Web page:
A group of 48 federal lawmakers is once again urging the U.S. EPA to reject chemical recycling as a plastics management solution and focus more on reduction and reuse strategies.
In a Feb. 9 letter sent to EPA Administrator Michael Regan, the lawmakers, led by Sens. Cory Booker, D-N.J.; Jeff Merkley, D-Ore.; and Rep. Jared Huffman, D-Calif., urge the EPA to refine its focus on the plastic pollution fight by further regulating the plastics industry.
“We need bold action to protect our communities and our climate from plastics, and we must do this by looking upstream to the plastic production stage,” the lawmakers said. “While recycling is important, recycling alone will not get us out of this crisis, especially with misguided solutions like chemical recycling.”
The group criticized chemical recycling, saying it won’t reduce the amount of plastic in the environment and could cause further harm by putting more resources into plastics production. They also said chemical recycling facilities could disproportionately impact disadvantaged communities that live near them.
The plastics industry has long touted chemical recycling, which it calls advanced recycling, as a way to reduce litter and manage plastics that are not currently recyclable through mechanical means.
The letter calls on the EPA to work on provisions first outlined in the Protecting Communities from Plastics Act, introduced in Congress late last year. That bill, led by Booker and Huffman, did not move forward last session and has not been reintroduced this year. It called for tighter plastics manufacturing industry regulations, including a temporary permitting pause for some facilities, and it emphasized creating incentives for more reuse and refill programs.
Plastics industry representatives, including the American Chemistry Council and the Plastics Industry Association, called the bill “misguided” and said it would hurt jobs and interrupt technology advancements.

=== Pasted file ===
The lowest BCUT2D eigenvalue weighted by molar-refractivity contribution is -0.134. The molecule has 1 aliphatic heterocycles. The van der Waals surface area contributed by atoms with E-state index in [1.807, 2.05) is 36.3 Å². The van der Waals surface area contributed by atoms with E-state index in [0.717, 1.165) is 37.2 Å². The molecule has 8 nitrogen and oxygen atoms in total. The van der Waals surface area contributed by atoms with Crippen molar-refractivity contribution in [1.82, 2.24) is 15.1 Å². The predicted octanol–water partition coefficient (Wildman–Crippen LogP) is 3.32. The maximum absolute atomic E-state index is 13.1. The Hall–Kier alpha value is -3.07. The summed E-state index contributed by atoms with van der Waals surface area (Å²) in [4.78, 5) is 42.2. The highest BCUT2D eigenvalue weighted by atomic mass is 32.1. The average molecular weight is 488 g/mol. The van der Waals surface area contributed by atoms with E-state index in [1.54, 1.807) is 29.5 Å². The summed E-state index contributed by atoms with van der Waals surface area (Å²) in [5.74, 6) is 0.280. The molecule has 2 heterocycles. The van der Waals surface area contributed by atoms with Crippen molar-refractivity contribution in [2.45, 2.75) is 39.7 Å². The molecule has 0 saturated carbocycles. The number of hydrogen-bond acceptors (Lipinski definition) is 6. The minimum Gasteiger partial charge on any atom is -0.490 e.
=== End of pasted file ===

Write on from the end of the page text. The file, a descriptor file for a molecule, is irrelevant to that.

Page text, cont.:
Republican control of the House of Representatives could be a hurdle for Democratic lawmakers aiming to pass bills like the Protecting Communities from Plastics Act. The lawmakers stopped short of announcing the bill’s return, saying that “many of the provisions of this bill can be implemented by EPA now, without further Congressional action.” They asked for the agency to create source-reduction targets for single-use plastic and create grants for reuse/refill systems.
The group also called for the EPA to update its regulations to require financial assurance requirements for new or expanded plastics facilities and to use its rulemaking authority to do a wide-ranging review of “the entire petrochemical industry, from their facilities to specific chemicals used, to understand how these chemicals, alone or mixed, impact human health.”
The lawmakers also doubled down on a call for the EPA to continue to regulate gasification and pyrolysis units as waste combustion under the Clean Air Act, another focal point in the fight over what role chemical recycling should play in the circular economy. The EPA in 2021 opened a formal rulemaking process to determine how to regulate the units after fielding a significant number of questions about how they operate, “especially with respect to plastics recycling,” the agency said at the time. The rulemaking process is ongoing.
In July, numerous lawmakers, including Booker, sent a letter to the EPA urging the agency to continue regulating the technologies as waste combustion. That letter also called for the EPA to remove chemical recycling from the National Recycling Strategy, which lawmakers asked for again in the February letter.